The unparalleled importance of the Mediterranean lifestyle introduced by the Greeks in Calabria, Italy and the world, begins with the Greek colonization in this land, but also in Apulia, Sicily and Campania.
For Apulia, it all began with the search for a shelter for the routes, which the Greeks found in the other large gulf of Southern Italy, the gulf of Taranto, whose name derives from the colony of the same name founded on the Apulian coasts by the Spartans. Metaponto also arose at a distance of a few kilometers from Taranto, overlooking the gulf. In any case, despite being a territory rich in resources, not far from the motherland and suitable for cultivation, Puglia was not a happy destination for colonial expeditions, with the exception of Taranto, because it was populated by the fierce Làpigi, already well known to Mycenaean merchants.
The search for fertile lands in a strategic position, on the southern coast of the peninsula, led the Greeks, therefore, to look for some safe bases in the river valleys, such as those of Calabria, in Sybaris, still considered today the oldest of the Achaean colonies . Sybaris was founded in an uninhabited area between the mouths of two rivers, in a plain suitable for agriculture but devoid of indigenous settlements due to frequent floods.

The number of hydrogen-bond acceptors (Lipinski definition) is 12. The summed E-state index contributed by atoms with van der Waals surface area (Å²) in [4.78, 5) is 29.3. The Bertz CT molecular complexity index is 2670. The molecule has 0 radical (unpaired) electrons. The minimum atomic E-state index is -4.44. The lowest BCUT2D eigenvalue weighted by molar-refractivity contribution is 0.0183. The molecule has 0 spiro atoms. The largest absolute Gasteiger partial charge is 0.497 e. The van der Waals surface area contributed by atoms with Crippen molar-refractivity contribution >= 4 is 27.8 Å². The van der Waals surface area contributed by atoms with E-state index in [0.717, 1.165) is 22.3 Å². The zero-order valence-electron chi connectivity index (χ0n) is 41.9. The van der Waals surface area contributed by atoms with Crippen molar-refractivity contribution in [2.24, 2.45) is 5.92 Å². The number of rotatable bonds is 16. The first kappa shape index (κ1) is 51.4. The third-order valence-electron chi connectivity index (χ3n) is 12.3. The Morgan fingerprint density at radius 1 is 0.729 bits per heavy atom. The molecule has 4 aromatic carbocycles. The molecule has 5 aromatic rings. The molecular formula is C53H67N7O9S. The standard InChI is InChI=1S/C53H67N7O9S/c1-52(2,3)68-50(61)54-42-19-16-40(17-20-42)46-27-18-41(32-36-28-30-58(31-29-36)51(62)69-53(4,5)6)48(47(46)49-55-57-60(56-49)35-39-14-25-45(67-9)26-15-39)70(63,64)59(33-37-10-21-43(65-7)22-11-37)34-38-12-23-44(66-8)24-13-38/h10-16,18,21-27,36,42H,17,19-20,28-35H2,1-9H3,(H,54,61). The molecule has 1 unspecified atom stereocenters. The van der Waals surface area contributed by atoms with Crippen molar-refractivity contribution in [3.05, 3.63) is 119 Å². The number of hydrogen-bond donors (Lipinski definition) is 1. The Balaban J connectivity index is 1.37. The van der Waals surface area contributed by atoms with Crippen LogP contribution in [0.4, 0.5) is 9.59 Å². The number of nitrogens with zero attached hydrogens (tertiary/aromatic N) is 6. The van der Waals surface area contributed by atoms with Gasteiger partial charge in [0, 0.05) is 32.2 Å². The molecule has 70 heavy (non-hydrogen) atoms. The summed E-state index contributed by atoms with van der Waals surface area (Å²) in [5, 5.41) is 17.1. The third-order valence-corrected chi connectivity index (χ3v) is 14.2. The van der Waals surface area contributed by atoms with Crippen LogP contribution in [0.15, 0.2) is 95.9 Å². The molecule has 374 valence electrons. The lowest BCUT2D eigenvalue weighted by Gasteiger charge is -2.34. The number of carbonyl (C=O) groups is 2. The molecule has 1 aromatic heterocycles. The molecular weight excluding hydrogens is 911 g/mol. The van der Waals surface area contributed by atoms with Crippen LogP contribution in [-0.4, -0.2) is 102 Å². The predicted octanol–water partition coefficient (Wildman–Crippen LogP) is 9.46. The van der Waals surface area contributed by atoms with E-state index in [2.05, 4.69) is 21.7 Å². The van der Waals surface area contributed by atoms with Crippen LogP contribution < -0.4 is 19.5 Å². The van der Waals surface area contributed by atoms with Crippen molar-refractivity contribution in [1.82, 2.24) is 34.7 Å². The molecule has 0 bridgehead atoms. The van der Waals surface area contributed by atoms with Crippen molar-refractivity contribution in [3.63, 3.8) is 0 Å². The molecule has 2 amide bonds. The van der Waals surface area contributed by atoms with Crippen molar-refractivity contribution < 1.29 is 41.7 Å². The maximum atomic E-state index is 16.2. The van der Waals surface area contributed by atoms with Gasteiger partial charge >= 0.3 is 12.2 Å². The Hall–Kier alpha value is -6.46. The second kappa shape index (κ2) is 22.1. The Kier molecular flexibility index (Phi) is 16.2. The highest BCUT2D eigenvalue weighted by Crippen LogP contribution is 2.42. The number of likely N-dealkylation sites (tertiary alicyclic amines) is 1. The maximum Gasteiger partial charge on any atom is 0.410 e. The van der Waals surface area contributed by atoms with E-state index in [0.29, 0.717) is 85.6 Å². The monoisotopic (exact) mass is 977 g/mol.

Another example is the foundation of Acragante, in Sicily, between two rivers and four kilometers from the sea: the ancients said that it had all the advantages of a maritime city.
Even more important for Greek colonization is Ischia, the first outpost in Campania for Greek merchants looking for iron and eager to sell their terracotta pots.
THE FOUNDATION OF REGGIO CALABRIA AND OF THE MEDITERRANEAN STYLE OF LIFE
The millenary history of Reggio Calabria, on the other hand, is very important for the birth of an authentically Greek lifestyle in the West and begins with its foundation as a Greek colony in the eighth century BC. The history of Reggio Calabria is even at the origins of the name Italy and its culture, the cradle of world civilization.